I haven’t had much energy for anything other than basic day-to-day stuff and getting outside, which is now a ‘must do’ in my day. Not much else in terms of creating content, writing, connecting with many people outside my teeny tiny circle.
Perhaps this morning it is the cold air, light snow falling and heavy winds that blew in last night that are providing a push to get moving again. Rather than feeling quiet and contained, I feel a little more prepared to reach out, like these trees. Partially uncovered and extending.
Back in the spring I ran my first online program called Just Right, For You. Part of it was bringing awareness to the many things we do in a day. What nourishes us. What depletes us. What might be needed at any given time, on any particular day and responding to that in some way. Looking at the patterns and habits we have formed over a lifetime and noticing if they serve us well, or maybe changing them up a little might be useful.
What I’d like to do this month, each day, is offer some of the tools and practices explored in the program to consider. Try them out. See if they ring true for you, or not. Definitely not to do ‘all the things’ but rather just a few. Start small. Go slow.
What feels right for me, might not at all feel what’s Just Right, For You.
Which is often why providing someone ‘a simple fix‘ for overall wellbeing, pain, sleep issues, maybe just navigating this wild, world of ours doesn’t seem to work. I have found in working with people, and for myself personally, that what might be right and true is very individual. Personal. My life is probably nothing like your life. What’s that new covid-related saying? “We are in the same storm, but not in the same boat.”
So, follow along if you’re interested. I’ll be posting on Instagram, Facebook and Twitter using the hashtag #JRFU, #JustRightForYou, #dailypractice, #startsmall, #goslow. My hope is these practices will be of benefit to you in some way and that we can remain connected. We’ll begin tomorrow.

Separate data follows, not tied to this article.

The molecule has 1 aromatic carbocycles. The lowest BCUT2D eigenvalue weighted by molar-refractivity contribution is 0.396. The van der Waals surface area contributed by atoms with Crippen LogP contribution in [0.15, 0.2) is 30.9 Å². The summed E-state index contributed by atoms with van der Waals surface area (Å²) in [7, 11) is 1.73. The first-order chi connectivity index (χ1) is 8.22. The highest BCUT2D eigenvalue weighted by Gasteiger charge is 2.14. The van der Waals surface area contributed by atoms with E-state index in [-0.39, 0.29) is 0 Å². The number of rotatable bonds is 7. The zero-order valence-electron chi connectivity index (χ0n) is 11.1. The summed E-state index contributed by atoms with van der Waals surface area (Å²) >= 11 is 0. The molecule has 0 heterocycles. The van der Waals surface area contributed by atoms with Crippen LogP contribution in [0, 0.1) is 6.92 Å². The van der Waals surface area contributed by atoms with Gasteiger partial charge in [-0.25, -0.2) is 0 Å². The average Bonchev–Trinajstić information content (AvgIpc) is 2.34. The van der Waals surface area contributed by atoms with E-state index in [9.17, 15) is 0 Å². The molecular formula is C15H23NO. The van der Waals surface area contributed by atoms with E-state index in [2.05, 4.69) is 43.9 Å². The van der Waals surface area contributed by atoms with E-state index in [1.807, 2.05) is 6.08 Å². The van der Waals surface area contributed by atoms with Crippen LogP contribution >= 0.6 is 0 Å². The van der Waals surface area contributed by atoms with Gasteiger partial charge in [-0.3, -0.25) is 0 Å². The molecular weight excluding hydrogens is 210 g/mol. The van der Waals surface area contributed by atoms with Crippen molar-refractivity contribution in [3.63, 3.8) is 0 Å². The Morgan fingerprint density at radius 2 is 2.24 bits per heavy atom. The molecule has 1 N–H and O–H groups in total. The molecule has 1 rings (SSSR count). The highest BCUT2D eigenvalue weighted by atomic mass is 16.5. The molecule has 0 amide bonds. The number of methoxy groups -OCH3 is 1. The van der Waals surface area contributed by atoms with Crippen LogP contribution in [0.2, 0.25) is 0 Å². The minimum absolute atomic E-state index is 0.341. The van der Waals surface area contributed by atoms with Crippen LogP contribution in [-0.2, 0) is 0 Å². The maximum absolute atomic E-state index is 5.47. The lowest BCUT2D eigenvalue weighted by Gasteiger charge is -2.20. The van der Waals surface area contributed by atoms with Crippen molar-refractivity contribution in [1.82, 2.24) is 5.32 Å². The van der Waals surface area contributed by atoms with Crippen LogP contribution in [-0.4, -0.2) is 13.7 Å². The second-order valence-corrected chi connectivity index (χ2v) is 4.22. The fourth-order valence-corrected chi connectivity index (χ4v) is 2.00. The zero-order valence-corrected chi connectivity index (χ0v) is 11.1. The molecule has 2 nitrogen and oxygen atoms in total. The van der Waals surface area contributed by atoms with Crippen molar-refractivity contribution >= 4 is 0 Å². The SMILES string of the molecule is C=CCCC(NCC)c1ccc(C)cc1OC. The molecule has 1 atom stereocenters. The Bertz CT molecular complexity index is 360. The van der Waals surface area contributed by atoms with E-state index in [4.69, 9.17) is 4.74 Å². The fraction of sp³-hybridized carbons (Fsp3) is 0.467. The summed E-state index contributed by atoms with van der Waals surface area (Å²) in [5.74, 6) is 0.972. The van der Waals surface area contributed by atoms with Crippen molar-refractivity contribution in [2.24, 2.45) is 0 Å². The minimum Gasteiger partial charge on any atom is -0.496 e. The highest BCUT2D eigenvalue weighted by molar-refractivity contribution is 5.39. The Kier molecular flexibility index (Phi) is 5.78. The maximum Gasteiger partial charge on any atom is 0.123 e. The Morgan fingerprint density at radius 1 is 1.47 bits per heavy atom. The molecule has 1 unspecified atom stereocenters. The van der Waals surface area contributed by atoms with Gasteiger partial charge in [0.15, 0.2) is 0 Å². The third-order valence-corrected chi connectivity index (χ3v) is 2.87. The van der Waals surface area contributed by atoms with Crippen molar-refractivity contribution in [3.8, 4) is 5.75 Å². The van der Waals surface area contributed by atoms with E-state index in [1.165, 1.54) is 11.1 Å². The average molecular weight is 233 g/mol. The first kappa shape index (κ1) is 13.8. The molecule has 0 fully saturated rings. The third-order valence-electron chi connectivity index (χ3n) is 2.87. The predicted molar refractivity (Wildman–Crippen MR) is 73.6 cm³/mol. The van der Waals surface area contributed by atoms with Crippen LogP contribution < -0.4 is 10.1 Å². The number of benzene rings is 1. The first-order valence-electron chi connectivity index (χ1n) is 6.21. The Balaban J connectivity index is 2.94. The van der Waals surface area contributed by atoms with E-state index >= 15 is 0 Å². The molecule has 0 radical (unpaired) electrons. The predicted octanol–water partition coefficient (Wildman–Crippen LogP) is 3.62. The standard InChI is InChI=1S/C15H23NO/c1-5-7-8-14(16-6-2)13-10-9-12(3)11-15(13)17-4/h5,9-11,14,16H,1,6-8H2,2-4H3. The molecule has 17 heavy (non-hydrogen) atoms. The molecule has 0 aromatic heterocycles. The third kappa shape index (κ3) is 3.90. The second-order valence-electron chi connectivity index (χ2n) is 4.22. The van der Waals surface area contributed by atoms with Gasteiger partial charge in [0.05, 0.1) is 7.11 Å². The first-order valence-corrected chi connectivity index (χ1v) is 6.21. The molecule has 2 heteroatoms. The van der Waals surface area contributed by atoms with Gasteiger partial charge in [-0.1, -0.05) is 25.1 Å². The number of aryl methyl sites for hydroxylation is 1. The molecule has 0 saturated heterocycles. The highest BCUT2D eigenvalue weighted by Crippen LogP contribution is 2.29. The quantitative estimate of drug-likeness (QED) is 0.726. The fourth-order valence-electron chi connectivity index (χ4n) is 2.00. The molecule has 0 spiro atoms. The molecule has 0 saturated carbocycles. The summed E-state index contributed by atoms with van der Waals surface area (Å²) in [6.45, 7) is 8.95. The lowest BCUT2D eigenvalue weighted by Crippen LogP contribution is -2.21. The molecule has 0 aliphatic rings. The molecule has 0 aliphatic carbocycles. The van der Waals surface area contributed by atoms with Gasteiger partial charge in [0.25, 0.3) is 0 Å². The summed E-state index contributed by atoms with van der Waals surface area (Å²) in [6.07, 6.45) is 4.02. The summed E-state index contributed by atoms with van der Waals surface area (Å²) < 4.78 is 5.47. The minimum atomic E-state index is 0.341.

Depending on where you are in the world and your environment, you may notice some changes taking place. A change of season. It is quite obvious where I live as the foliage, the trees and the grasses are all preparing for winter. Transitioning to a new phase. Not only the beauty you can see here but the seasons also provide a steady rhythm to life. Continuity.
When menopause struck and I was suddenly experiencing disrupted sleeps, yet another transition. A new season. I couldn’t help but recall another stage of life gone by, the early days of parenthood. Those feelings of being absolutely depleted, exhausted. I can only surmise my dreary eyes gazing upon those loving baby faces helped get me through it.
I distinctly remember every time we got in the car to go somewhere, babies safely tucked into their car seats, I immediately fell asleep. Why was that?
I was exhausted.
I knew our babies were safe. I had some time and space when I no longer had to be vigilant, listening and watching over them.
The subtle swaying motion along with the soft hum of the car as my husband drove provided some cues, a stimulus that helped me drift off to slumber.
What were some of the things you did to help get your babies to sleep? I can recall softly stroking their head, their face, “tickling” as we called it. Soothing, rhythmic music playing in the background. There were at times suggestions made to put them on top of the dryer or something similar (maybe for the same hum, swaying that the car provided me). Wrapping them tightly in my arms. Bouncing, swaying, rocking.